The next afternoon I had almost completely forgotten about the events of the previous evening. I had decided to walk around for a few hours and enjoy the sights and sounds of the city before having to return to the house that evening for the start of the ceremonies. For some reason however, instead of the humming busyness that had been the city’s atmosphere the day before that afternoon there seemed to be an almost oppressive silence and stillness to the air.
I had just made the decision to return to my lodging when I heard what sounded like the shouting and jostling of a large crowd quickly approaching where I was. I tried to move out of the way, but the swell and strength of the approaching mob quickly overtook and carried me along. At first not knowing what was going on I watched as I saw three men carrying huge beams of wood come struggling down the road; they were being pushed along by several Roman soldiers carrying whips. I quickly realized that I was watching, what I had only heard of, the horrific Roman tradition of a crucifixion.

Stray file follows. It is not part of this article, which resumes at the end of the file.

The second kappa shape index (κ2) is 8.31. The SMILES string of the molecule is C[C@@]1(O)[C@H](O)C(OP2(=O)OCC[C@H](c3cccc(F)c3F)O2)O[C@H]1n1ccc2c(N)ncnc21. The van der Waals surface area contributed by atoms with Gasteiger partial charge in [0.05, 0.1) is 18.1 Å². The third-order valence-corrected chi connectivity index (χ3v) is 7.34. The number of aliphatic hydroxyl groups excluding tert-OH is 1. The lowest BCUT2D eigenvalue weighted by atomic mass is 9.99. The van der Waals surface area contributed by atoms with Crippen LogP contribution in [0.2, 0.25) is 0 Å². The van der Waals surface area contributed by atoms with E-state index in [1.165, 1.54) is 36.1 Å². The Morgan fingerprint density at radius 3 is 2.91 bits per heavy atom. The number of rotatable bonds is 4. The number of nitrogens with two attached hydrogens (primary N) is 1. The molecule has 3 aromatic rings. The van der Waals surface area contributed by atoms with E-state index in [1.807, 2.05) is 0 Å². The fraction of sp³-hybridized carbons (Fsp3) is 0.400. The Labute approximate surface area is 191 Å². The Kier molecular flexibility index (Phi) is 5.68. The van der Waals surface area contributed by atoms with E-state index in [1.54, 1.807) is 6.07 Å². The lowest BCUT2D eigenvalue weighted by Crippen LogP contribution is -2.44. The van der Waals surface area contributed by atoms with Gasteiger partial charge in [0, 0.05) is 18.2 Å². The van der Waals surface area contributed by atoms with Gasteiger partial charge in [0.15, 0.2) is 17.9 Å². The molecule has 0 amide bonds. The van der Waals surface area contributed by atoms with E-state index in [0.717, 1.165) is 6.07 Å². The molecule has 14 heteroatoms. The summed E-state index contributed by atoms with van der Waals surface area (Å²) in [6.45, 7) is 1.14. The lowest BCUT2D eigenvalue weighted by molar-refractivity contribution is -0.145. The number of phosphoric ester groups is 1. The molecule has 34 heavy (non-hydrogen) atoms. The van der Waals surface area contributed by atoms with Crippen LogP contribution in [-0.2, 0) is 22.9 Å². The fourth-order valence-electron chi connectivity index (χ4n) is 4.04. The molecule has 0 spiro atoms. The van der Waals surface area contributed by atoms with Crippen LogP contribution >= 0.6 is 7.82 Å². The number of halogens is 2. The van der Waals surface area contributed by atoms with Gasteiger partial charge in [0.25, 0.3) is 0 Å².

As I watched I realized that the shouts of the crowd were directed primarily at only the second of the three men. As this man struggled toward me I noticed what looked like a woven band of thorns shoved down on his head like a cruel joke of a crown. Listening to the crowd I realized that they were calling this man Jesus. “Why don’t you save yourself, Jesus,” one shouted? Another yelled, “Where’s your power gone to now?” I quickly realized that this must be the man my host had been talking about, this Jesus; this supposed “Messiah.” So this is where the proceedings of last night had led I thought.